In a statement released Wednesday at Infection control and hospital epidemiologySHEA provided strategies for hospitals and healthcare workers to improve antibiotic prescribing when they encounter new infectious disease outbreaks.
A society representing more than 2,000 physicians and other healthcare professionals, SHEA further described the circumstances in which an antibiotic should be considered in a respiratory viral outbreak and outlined when diagnostic tests are appropriate.
“This statement addresses the inappropriate prescribing of antibiotics occurring during the coronavirus disease 2019 (COVID-19) pandemic that has exacerbated another pressing public health crisis: antibiotic resistance in bacterial and fungal pathogens,” the authors wrote. .
According to health experts, the problem of antimicrobial resistance has been exacerbated by the unnecessary prescription of antibiotics during the pandemic; using antibiotics when they are not needed leads to the growth of resistant bacteria that are difficult to treat.
SHEA noted that a national report found that 80% of patients hospitalized during the first six months of the COVID-19 pandemic were prescribed antibiotics on admission, even though the drugs were rarely indicated at this time. -the.
“The COVID-19 pandemic highlights the human desire of healthcare workers to intervene, particularly when a patient is critically ill, which can lead to a suspension of evidence-based medicine at the bedside,” said SHEA in his report.
Uncertainty about the diagnosis of COVID-19 has been accompanied by a desire to help patients, concerns about bacterial co-infections, and misleading results from a variety of diagnostic tests to aid in the increased overuse of antibiotics early in the pandemic, the statement said.
“The COVID-19 pandemic is full of lessons for future viral pandemics,” said Dr. Tamar Barlam, lead author of the paper and chair of the SHEA Antimicrobial Stewardship Committee. “The overuse of antibiotics seen in the pandemic points to the need to strengthen antibiotic stewardship programs, so they are well placed to provide guidance across disciplines.”
The published statement provided recommendations on whether to use certain types of diagnostic tests to determine whether patients should be admitted to hospital. Among their recommendations, the authors said healthcare workers “can test for inflammatory markers at baseline, especially in critically ill patients, including C-reactive protein, lactate dehydrogenase, D-dimers, serum ferritin and high-sensitivity troponin”.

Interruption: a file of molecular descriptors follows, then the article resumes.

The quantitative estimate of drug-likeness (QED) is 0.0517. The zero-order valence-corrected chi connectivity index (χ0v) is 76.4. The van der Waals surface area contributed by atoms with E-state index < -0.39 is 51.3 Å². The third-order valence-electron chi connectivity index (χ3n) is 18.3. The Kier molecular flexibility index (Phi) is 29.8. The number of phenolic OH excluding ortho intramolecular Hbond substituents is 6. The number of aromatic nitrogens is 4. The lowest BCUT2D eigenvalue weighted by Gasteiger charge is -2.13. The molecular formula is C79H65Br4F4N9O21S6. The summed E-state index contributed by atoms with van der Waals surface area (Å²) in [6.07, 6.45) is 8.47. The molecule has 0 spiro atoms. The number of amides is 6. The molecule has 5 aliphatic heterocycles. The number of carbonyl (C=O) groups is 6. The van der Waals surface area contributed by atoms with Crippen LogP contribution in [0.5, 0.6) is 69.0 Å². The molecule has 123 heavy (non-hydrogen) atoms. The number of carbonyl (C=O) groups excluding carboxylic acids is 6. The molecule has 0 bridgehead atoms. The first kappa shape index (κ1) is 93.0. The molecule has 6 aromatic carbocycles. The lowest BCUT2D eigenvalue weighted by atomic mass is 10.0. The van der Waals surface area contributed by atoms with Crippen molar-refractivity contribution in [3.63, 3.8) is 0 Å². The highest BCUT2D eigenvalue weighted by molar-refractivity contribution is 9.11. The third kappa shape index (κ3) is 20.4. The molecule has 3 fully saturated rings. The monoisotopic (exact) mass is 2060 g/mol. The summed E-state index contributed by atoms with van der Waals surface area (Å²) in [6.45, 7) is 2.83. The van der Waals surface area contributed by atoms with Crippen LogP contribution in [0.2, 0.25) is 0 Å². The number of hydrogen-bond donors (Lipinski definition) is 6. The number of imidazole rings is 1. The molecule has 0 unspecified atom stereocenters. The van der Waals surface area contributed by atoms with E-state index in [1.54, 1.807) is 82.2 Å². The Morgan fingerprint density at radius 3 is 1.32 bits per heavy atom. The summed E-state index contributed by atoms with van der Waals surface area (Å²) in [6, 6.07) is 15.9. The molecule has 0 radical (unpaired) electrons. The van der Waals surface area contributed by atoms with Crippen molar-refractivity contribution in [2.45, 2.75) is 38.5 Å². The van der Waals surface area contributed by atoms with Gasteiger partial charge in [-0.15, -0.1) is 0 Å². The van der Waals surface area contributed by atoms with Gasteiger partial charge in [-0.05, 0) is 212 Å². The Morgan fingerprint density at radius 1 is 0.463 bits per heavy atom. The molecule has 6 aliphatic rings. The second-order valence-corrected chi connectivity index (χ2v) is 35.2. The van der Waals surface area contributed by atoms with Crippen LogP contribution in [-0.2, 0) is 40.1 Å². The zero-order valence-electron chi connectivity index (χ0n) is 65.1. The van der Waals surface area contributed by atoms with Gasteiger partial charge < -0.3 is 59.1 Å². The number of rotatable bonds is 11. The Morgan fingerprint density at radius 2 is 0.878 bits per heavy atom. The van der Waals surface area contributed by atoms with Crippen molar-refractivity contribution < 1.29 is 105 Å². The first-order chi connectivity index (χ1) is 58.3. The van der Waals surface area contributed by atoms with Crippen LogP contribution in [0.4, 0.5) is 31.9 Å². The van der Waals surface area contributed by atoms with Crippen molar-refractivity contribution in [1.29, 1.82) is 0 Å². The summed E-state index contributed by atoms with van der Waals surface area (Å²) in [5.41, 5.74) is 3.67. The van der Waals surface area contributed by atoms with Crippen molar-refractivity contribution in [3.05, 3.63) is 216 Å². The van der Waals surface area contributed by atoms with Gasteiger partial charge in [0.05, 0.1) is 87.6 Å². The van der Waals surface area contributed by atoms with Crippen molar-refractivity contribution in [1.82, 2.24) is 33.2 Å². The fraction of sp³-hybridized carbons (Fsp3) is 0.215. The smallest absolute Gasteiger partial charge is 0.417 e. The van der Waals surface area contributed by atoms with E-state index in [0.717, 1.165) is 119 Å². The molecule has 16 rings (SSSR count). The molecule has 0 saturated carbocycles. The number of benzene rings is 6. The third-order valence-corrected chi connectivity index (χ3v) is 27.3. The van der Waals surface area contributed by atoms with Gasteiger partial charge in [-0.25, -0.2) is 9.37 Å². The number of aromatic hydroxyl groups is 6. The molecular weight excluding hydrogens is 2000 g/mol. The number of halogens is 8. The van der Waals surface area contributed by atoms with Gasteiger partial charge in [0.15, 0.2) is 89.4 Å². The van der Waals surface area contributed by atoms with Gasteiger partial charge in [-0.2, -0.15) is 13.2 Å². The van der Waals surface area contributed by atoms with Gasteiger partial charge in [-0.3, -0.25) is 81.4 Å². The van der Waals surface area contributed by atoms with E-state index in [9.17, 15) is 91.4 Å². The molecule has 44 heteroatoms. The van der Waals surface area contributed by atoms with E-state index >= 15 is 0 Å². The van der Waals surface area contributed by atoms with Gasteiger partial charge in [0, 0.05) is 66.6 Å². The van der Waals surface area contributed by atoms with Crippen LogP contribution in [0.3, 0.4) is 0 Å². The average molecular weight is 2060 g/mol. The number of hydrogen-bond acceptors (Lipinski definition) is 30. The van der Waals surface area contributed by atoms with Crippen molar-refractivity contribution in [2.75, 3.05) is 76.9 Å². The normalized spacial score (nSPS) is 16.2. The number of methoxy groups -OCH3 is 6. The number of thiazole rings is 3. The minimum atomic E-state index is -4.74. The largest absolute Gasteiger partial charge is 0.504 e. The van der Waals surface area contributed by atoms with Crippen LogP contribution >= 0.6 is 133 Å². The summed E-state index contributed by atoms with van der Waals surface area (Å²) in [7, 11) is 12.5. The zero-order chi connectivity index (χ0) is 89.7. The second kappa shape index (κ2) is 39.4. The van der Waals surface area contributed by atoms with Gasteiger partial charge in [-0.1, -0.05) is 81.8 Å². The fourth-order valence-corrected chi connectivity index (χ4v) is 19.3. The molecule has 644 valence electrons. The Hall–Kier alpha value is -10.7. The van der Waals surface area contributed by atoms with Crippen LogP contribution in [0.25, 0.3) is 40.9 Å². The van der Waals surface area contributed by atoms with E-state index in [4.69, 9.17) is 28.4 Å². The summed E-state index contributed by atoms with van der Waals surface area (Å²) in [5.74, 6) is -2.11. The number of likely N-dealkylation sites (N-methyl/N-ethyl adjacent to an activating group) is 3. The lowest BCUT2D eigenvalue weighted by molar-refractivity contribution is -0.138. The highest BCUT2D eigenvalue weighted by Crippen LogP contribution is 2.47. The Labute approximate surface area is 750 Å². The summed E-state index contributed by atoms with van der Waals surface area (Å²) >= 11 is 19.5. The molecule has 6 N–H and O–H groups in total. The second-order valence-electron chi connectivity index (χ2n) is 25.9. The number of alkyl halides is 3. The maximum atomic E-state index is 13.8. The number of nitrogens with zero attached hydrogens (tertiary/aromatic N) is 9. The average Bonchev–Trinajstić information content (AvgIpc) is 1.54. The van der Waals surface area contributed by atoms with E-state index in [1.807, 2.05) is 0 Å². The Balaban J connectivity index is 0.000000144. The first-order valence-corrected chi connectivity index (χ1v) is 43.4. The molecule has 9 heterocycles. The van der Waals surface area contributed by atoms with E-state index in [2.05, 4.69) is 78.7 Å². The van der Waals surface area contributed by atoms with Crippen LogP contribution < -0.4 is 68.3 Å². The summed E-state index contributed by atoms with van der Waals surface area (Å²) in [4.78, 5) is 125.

However, such personnel should only repeat laboratory tests when they can provide actionable clinical data.
They should not use inflammatory markers as a basis for initiating antibiotics or antifungal agents, according to the report, because such markers may not be indicative of bacterial or fungal co-infection.
Moreover, procalcitonin should not be used systematically to help in the decision to initiate antibiotic therapy.
“Although procalcitonin (PCT) is a biomarker that differentiates viral and bacterial pneumonias in pre-pandemic studies, in COVID-19 it is often a marker of severe disease rather than bacterial co-infection,” wrote the authors.
Healthcare workers “should not obtain bacterial cultures or respiratory multiplex PCR tests for patients who do not show indicators consistent with bacterial infection, especially those clinically stable in a non-ICU setting. “, they added.
SHEA’s advice follows a report by the US Centers for Disease Control and Prevention (CDC) which concluded that antimicrobial resistant infections and hospital deaths increased by at least 15% in the first year. of the pandemic.
“As the pandemic has pushed healthcare facilities, health services and communities close to their breaking points in 2020, we have seen a significant increase in the use of antimicrobials, difficulties in following prevention guidelines and infection control systems, and a resultant increase in healthcare-associated, antimicrobial-resistant infections in U.S. hospitals,” the CDC report states.
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